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How One Program Saved Money for Two Companies

October 1, 1993
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Related Topics: Benefit Design and Communication, Health and Wellness, Featured Article
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The following case studies show the savings that two companies have experienced using Baby Benefits, a prenatal work-site program developed by Richmond, Virginia-based Health Management Corp. Because of confidentiality concerns, the names of the employees and their employers have been changed.

Within the first two months of her pregnancy, Brenda Barish enrolled in Baby Benefits, offered by her employer. After Barish returned the completed risk-assessment questionnaire that she received in her prenatal kit, a Baby Benefits' nurse contacted her. Barish indicated on her form that she had experienced complications during a past pregnancy, which the nurse recognized as a factor that could increase her risk of having preterm labor with this baby. The nurse continued correspondence with Barish during the next six months, teaching the pregnant woman about the danger signs for which to watch. The nurse also worked with Barish to change lifestyle behaviors that negatively impact pregnancy.

In her seventh month of pregnancy, Barish called her Baby Benefits nurse to report complications. She told the nurse that her doctor had ordered complete bed rest as a preventive measure for preterm labor. She said that she was unable to comply with her doctor's order because of the demands of her 3-year-old. The nurse worked with Barish's employer and arranged for payment of custodial home care to assist the woman. The cost for this service was less expensive than hospitalizing Barish for the remainder of her pregnancy. It also was easier on her family. As a result, she was able to comply with the order for bed rest, and carried her pregnancy to full term, delivering a healthy baby.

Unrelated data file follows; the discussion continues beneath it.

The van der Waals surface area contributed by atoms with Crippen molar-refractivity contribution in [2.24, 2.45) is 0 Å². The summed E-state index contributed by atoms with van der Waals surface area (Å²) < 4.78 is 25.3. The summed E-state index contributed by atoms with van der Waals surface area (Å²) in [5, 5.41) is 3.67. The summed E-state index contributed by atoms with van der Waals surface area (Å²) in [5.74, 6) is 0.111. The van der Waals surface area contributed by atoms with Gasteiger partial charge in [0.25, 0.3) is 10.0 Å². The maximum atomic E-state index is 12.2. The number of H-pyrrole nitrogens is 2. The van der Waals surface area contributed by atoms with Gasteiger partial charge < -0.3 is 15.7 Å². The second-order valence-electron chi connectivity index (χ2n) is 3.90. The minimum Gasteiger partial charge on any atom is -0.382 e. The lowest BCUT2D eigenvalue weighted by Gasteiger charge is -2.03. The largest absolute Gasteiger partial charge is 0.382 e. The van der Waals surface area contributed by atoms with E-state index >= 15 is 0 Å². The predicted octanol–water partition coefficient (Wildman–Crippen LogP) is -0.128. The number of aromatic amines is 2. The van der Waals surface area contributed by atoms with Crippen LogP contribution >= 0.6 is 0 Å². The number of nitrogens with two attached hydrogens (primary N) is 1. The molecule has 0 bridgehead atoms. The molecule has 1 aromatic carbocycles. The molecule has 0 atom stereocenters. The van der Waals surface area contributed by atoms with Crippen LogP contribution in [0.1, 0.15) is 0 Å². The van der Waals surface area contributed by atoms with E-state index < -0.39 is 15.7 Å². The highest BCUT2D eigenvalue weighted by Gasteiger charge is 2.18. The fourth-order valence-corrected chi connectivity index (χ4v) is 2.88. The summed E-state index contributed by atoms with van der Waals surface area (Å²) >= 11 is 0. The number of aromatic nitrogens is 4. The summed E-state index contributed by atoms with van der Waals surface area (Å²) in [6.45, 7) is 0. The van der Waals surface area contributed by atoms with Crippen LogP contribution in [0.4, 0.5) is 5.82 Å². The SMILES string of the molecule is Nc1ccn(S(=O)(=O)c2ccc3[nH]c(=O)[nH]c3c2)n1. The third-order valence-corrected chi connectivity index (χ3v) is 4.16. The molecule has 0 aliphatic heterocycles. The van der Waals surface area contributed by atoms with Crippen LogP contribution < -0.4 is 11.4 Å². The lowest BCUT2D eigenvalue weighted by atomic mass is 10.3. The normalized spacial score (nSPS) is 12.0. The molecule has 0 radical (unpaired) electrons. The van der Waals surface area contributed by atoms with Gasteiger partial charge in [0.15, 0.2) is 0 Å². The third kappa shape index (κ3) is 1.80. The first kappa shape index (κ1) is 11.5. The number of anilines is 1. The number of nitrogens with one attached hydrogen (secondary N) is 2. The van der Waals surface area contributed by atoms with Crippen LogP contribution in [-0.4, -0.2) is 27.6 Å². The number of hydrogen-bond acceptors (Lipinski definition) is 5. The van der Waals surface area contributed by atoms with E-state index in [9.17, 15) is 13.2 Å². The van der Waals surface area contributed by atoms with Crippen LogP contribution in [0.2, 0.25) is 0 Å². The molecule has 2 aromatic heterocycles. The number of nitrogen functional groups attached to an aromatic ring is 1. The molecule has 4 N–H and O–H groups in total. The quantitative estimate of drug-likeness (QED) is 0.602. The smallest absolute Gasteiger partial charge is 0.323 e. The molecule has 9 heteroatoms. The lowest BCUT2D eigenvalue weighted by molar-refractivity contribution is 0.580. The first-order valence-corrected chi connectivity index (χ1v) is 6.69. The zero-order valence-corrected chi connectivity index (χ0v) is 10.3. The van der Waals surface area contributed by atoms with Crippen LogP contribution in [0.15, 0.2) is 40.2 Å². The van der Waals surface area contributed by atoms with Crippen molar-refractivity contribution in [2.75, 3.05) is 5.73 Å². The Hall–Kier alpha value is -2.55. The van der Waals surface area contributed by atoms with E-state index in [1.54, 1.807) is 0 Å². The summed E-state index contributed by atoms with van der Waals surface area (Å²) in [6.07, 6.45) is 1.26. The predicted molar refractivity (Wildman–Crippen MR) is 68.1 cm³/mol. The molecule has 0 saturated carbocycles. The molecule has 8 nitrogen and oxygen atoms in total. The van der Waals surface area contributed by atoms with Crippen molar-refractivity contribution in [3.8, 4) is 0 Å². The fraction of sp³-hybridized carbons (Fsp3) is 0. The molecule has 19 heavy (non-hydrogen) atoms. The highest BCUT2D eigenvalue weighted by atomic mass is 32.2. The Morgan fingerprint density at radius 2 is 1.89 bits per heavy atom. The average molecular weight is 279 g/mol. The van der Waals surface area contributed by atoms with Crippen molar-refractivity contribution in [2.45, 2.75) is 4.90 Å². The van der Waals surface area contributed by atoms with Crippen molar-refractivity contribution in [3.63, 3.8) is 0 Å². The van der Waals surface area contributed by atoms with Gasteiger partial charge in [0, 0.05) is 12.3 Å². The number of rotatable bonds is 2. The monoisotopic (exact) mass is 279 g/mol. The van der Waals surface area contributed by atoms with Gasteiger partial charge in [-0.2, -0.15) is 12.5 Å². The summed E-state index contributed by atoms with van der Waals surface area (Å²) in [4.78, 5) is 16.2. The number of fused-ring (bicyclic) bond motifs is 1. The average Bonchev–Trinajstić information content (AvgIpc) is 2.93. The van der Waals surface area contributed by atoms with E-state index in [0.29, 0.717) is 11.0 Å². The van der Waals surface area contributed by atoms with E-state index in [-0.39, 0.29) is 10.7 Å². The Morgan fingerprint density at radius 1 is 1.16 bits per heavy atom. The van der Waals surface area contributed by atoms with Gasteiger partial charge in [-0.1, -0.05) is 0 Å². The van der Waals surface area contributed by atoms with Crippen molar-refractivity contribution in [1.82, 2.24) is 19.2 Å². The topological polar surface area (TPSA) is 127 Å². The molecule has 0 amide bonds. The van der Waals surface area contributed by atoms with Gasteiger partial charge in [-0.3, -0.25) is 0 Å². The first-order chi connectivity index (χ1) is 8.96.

The cost savings associated with the prevention of a premature birth at 30 weeks' gestation is approximately $84,000.

ABC Co. offers Baby Benefits to its employees and to employees' spouses. Helen Smith enrolled in the program through her husband's work site in her first trimester. She received the initial packet, which included information on preterm labor.

Reading through the materials, she was glad to learn that she didn't have any of the risk factors for preterm labor. At about 28 weeks' gestation, however, Smith experienced what the materials indicated could be symptoms of pre-term labor. She called the Baby Benefits nurse. Based on Smith's information of what she was experiencing, the nurse, too, suspected preterm labor and immediately referred Smith to her physician for treatment. Smith followed through, and her preterm labor was stopped.

Smith continued her pregnancy without further difficulties and delivered a full-term, healthy baby. She told the nurse that without the knowledge of the signs of preterm labor, she would have ignored her symptoms.

The cost savings associated with the prevention of a premature birth at 28 weeks' gestation, which would have necessitated neonatal intensive care, is approximately $112,000.

Personnel Journal, October 1993, Vol. 72, No.10, p. 44.

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